logo

Review of ‘A Chorus Of Disapproval’

By Paul Campion

Apparently, ‘A Chorus of Disapproval’ was the first play Alan Aykbourn wrote on a word processor. It seems appropriate that this very 1980s play (first performed at the National Theatre in 1984) should be created using such an Eighties piece of technology. For while both were regarded as state-of-the-art at the time, they seem like period pieces now.

For me (and I stress the ‘for me’, as I know others will disagree) the problem is that when Ayckbourn first emerged, his comedies of the middle-classes and their foibles were cutting-edge. But their effectiveness relied on the audience’s recognition of those characters. Unfortunately, times have changed and Ayckbourn’s trademark furrow has since been ploughed by other writers with a more contemporary style. Leaving the Bard of Scarborough’s output looking somewhat dated.

‘A Chorus Of Disapproval’ tells the tale of widower Guy Jones who joins the Pendon Amateur Light Operatic Society (PALOS) in search of a fresh start. The trouble is, Guy has a complete inability to say no. Thus, in keeping with the familiar Ayckbournian theme of havoc being caused by the well-meaning innocent, he finds himself having affairs with two female members of the cast, including the director’s wife. Not only that, he is falsely believed to have insider knowledge of a lucrative land deal, causing him to be gradually elevated from one-line bit-parter to the lead role in the society’s latest production.

The show in question is John Gay’s ‘The Beggar’s Opera’ and Ayckbourn matches Guy’s ‘adventures’ with the plot of that, presenting us with the neat parallel of a local amateur operatic society, crawling with modern suburban versions of the twisters, shysters and adulterers presented by Gay.

In many ways Guy has to act as a kind of ‘straight man’ to the more extreme characters around him and Richard Toynton turned in a suitably subtle, well-judged performance. By contrast, PALOS’ exasperatedly emotional Welsh director Dafydd Ap Llewellyn is all bluster and bumptiousness and was energetically brought to life by BLT newcomer Mark Jamieson. Despite all his brio we soon find out that Dafydd is actually escaping his real life by throwing himself into a theatrical one. The scene in which he pours out his true feelings, only to find that the Tannoy system has been left switched on is classic Ayckbourn – at once hilarious and tragic.

These two are the mainstays of the piece, but there were several other enjoyable characterisations, stand-outs being Ami Williamson’s cool sardonic Bridget, battling (literally at one point) with her love rival Linda (a punky, sulky Jess Jenner); Richard Gissing making a welcome return to BLT as suburban sleazeball Ian Hubbard; Jan Greenhough enhancing her already considerable canon of fine performances as Rebecca Huntley-Pike and John Turnbull making a memorable BLT debut as her Yorkshire know-all husband Jarvis, alongside another welcome debutante Ruth Makepeace, hitting all the right notes as Hannah, Daffyd’s frustrated and neglected wife.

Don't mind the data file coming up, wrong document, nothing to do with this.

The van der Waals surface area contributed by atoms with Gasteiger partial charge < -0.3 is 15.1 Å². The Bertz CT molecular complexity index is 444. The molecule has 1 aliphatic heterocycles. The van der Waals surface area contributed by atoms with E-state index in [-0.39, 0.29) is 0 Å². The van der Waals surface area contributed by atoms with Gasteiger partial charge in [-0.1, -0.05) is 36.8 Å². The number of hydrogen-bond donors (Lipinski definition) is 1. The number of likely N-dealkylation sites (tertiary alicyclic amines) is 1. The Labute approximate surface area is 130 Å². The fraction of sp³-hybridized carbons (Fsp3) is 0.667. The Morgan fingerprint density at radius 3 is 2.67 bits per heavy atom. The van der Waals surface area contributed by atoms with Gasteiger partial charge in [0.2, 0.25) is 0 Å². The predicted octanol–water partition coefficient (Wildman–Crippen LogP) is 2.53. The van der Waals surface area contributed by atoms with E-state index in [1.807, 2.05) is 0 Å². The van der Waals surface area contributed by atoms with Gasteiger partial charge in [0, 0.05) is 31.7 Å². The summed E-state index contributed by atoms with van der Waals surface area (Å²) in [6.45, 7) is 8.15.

But most enjoyable was Freya Finnerty’s sex-mad Fay who – in what is definitely the play’s best scene – attempts to seduce Guy into a spot of ‘swinging’. Here, Ayckbourn skilfully orchestrates the dialogue so she’s talking about sex but Guy thinks she’s talking about food. The results are really funny (veal-ly funny?)

Unfortunately, those laughs appeared far too sporadically in the rest of the play. Part of the reason harks back to what I said earlier about melding comedy and tragedy. In Ayckbourn’s best work, you feel like you’re having your heart broken while you’re laughing. Unfortunately, in ‘ACOD’ his characters are a little too ‘stock’ for us to care very much about them.

This is not a criticism of the cast of course, or indeed Director Kay O’Dea, whose stage design made effective use of just a few rostra on an otherwise empty stage to navigate the frequent changes of scene.

Likewise, Karen O’Neill and Roxanna Grave’s meticulous costume design was faultless, with PALOS’ ‘Beggar’s Opera’ outfits being ever-so-slightly dodgy, as befits an amateur operatic society (I particularly enjoyed Ted Washbrook’s insistence on sporting his 1980s specs whilst wearing full 18th century garb!).  And the music – courtesy of Stevie Hughes’ recorded piano – worked very well, although some of the singing was a little below par, at least on the night I was there.

Ultimately, cast, crew and director are to be congratulated for doing very well with a play that is, sadly, now past its sell-by date. I just wish Mr. Ayckbourn had worked a little harder with his word processor.